As a business leader rather than a technology manager, a post-modern healthcare CIO becomes more valuable by creating value for their organization.
“Your value is what you make of it,” says Ed Marx, Chief Digital Officer for The HCI Group. “You can get a lot of value out of what you have or a little bit. That’s the litmus test for leaders.”
While a modern CIO supports their organization with IT, a post-modern CIO leads. “They hire the people who know the tech and focus more on strategy,” Marx says.
With more healthcare organizations embarking on digital transformation journeys, now is the time for a post-modern CIO to lead, according to Marx, who was formerly CIO at some of the nation's largest health systems and was most recently CIO and digital leader for Cleveland Clinic before joining The HCI Group. CIOs become more valuable by creating value for their organizations in the following ways, he says.
12 Tips for a post-modern healthcare CIO
1. Prioritize the business strategy.
Know the CEO’s agenda and how you can help them achieve their goals. Suggest ideas. “It’s not about one person,” Marx says. “Having deep talent in leadership makes a difference.”
2. Take the lead.
As a mountain climber, Marx knows that sometimes he must be out front while his hiking partner follows. “It’s incumbent upon the leader to just lead and be visible and transparent. Then other people will catch it,” he says.
3. Be transparent.
Don’t hide mistakes or poor performance. “There’s always a tendency, and I think it's a natural human tendency, to hide things,” Marx says, “But when you identify it, like if you are behind on a project, you can do something about it.”
4. Set the standard.
“You share your expectations in terms of growth and then it’s incumbent upon each of the individuals that report up to you to grow along with the organization,” Marx says.
5. Develop leaders.
Prepare your team for advancement. “You often see a big gap develop when a lot of the organization is moving forward and growing and other people just aren't taking personal responsibility or the leader hasn't enabled them or helped them along. Then when that person leaves, everyone scrambles and they have to bring in someone from the outside because there's no one inside that's ready,” Marx says.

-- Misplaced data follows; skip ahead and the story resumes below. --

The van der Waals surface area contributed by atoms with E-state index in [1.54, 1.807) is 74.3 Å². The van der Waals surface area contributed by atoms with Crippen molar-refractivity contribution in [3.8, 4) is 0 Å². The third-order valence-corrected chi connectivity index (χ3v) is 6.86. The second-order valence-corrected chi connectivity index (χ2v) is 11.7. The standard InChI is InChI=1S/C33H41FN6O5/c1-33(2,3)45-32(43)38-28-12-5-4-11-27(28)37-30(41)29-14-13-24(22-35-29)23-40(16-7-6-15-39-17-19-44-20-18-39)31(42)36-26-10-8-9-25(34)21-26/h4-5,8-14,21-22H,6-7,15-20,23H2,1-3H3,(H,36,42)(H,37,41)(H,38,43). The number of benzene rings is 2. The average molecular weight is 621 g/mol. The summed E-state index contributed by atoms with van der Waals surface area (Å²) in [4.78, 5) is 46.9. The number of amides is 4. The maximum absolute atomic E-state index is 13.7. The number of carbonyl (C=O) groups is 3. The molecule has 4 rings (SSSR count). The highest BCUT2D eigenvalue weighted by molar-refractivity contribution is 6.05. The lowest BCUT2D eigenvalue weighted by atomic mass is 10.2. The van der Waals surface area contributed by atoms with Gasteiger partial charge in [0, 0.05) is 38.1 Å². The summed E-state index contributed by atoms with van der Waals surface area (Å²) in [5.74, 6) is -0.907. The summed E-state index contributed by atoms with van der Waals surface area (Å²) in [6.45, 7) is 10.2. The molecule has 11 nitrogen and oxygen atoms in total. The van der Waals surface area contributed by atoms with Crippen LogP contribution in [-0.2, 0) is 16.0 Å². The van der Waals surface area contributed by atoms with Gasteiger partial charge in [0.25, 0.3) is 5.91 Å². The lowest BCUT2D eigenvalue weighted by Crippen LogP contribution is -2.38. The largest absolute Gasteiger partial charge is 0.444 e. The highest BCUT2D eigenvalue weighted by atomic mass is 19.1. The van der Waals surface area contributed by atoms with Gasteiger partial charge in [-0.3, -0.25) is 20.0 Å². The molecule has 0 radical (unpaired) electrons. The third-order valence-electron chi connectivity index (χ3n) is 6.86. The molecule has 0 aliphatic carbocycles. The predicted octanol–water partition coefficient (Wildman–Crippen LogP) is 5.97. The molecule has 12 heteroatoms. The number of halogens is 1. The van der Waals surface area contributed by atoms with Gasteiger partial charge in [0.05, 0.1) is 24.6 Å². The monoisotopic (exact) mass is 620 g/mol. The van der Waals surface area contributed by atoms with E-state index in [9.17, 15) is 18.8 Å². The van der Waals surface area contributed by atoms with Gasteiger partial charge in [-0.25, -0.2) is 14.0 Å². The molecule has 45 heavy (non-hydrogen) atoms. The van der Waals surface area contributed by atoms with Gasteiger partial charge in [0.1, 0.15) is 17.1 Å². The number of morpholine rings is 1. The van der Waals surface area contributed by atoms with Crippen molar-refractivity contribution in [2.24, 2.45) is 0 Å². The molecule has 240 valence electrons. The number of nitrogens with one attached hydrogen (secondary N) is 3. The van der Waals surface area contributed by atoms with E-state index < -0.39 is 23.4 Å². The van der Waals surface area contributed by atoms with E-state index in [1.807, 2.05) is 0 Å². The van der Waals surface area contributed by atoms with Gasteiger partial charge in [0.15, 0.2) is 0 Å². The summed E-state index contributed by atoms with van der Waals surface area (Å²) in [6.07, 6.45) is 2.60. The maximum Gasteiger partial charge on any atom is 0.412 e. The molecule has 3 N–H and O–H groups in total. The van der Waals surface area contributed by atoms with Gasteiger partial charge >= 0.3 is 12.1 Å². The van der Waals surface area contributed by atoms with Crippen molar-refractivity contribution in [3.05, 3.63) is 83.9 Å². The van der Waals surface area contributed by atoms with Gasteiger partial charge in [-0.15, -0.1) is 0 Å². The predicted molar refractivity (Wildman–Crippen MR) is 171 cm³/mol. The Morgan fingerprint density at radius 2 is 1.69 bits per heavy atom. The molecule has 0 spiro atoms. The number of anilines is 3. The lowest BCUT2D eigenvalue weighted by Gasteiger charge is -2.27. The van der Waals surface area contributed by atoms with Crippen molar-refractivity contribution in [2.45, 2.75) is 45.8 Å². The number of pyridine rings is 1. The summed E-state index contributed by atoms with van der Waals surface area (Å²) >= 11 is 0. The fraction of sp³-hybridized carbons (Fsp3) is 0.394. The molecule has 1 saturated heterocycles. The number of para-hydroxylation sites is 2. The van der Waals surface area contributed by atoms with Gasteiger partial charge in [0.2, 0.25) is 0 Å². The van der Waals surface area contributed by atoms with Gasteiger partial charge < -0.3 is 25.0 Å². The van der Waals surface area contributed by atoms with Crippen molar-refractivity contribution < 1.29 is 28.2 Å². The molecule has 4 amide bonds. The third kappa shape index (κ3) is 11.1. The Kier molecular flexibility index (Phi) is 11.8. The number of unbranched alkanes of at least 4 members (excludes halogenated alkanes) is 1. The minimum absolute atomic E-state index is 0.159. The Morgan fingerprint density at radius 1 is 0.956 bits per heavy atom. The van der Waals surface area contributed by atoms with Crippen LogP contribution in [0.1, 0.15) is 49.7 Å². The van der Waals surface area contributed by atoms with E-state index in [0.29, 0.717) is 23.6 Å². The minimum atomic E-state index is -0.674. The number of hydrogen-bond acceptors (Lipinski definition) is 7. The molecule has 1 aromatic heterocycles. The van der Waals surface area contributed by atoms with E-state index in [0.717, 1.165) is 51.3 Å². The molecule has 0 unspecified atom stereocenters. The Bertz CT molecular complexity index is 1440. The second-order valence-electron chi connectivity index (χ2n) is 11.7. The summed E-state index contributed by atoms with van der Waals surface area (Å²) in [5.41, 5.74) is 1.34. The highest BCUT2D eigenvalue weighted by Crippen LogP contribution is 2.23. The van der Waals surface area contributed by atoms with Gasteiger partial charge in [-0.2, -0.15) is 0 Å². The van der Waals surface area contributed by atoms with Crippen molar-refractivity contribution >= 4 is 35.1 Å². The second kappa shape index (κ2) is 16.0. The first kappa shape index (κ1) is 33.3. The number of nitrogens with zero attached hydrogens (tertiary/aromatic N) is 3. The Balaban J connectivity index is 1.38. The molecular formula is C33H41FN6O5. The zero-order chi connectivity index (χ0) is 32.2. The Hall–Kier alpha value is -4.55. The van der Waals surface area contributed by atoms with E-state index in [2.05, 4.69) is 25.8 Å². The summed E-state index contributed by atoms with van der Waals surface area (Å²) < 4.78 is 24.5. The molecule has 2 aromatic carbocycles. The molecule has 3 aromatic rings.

6. Become a strategic asset.
Position technology as an enabler of business goals. “If all you’re doing is making IT operationally oriented, then it'll never get to that next level and it will always be struggling for funding,” Marx says.
7. Demonstrate value.
Show the return on investment that IT provides to your organization, not just your department. “If you are diligent and have business cases that are proven and you partner with finance to make sure everyone trusts the numbers, you can start showing consecutive years of success in what you're doing,” Marx says. “This builds trust within the organization and it gives you more money.”
8. Think financially.
“That's a financial way of thinking of IT as a strategic asset,” Marx continues. “And you have to make sure that you work closely with Finance and make them your best friend.”
9. Help clinicians.
Tie technology to the pillars of your organization, including its clinical focus. “For example, if you were to optimize the EHR, you could enable a better experience for the clinician and that year’s annual survey for clinicians would show the level of burnout goes down. That would be huge,” Marx says. “That’s strategic.”
10. Have vision.
Envision the industry’s future. Push for funding virtual-care technology instead of bricks-and-mortar facilities, for example. “That’s often the failure of leaders, and especially a modern CIO, is that they don't think enough about the future and where things are going,” Marx says.
11. Take risks.
Be creative. “Too many people are risk-averse and nobody wants to follow you if you’re totally risk-averse,” Marx says. “Take chances to be creative.”
12. Work with passion.
“People want to hang out with passionate people and our industry is the easiest of all to have passion in because what we do saves people’s lives,” Marx says. “So share examples of how you’ve leveraged technology to save lives and improve the quality of lives.”
As you create more value for your healthcare organization, you will become more valuable, just as a post-modern CIO should.
Bonus: Three ways to recharge as a healthcare leader.
- Rest and reflect.
- Be humble.
- Help others.